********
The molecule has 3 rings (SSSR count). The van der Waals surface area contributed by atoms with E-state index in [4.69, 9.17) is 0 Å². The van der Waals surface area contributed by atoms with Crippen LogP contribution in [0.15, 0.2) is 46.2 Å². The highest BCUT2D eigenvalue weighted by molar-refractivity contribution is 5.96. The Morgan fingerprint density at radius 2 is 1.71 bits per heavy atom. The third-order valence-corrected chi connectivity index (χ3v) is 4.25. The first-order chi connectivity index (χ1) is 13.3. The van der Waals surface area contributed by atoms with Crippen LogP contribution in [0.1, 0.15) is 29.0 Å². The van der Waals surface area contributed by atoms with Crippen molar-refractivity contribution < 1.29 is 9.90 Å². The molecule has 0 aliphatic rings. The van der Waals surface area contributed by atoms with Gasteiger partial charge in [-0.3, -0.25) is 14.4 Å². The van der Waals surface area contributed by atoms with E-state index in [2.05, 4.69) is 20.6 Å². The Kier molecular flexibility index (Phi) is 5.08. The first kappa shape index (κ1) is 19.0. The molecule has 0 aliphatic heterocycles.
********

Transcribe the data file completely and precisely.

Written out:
The molecule has 3 rings (SSSR count). The van der Waals surface area contributed by atoms with E-state index in [4.69, 9.17) is 0 Å². The van der Waals surface area contributed by atoms with Crippen LogP contribution in [0.15, 0.2) is 46.2 Å². The highest BCUT2D eigenvalue weighted by molar-refractivity contribution is 5.96. The Morgan fingerprint density at radius 2 is 1.71 bits per heavy atom. The third-order valence-corrected chi connectivity index (χ3v) is 4.25. The first-order chi connectivity index (χ1) is 13.3. The van der Waals surface area contributed by atoms with Crippen LogP contribution in [0.1, 0.15) is 29.0 Å². The van der Waals surface area contributed by atoms with Crippen molar-refractivity contribution < 1.29 is 9.90 Å². The molecule has 0 aliphatic rings. The van der Waals surface area contributed by atoms with Gasteiger partial charge in [-0.3, -0.25) is 14.4 Å². The van der Waals surface area contributed by atoms with E-state index in [2.05, 4.69) is 20.6 Å². The Kier molecular flexibility index (Phi) is 5.08. The first kappa shape index (κ1) is 19.0. The molecule has 0 aliphatic heterocycles.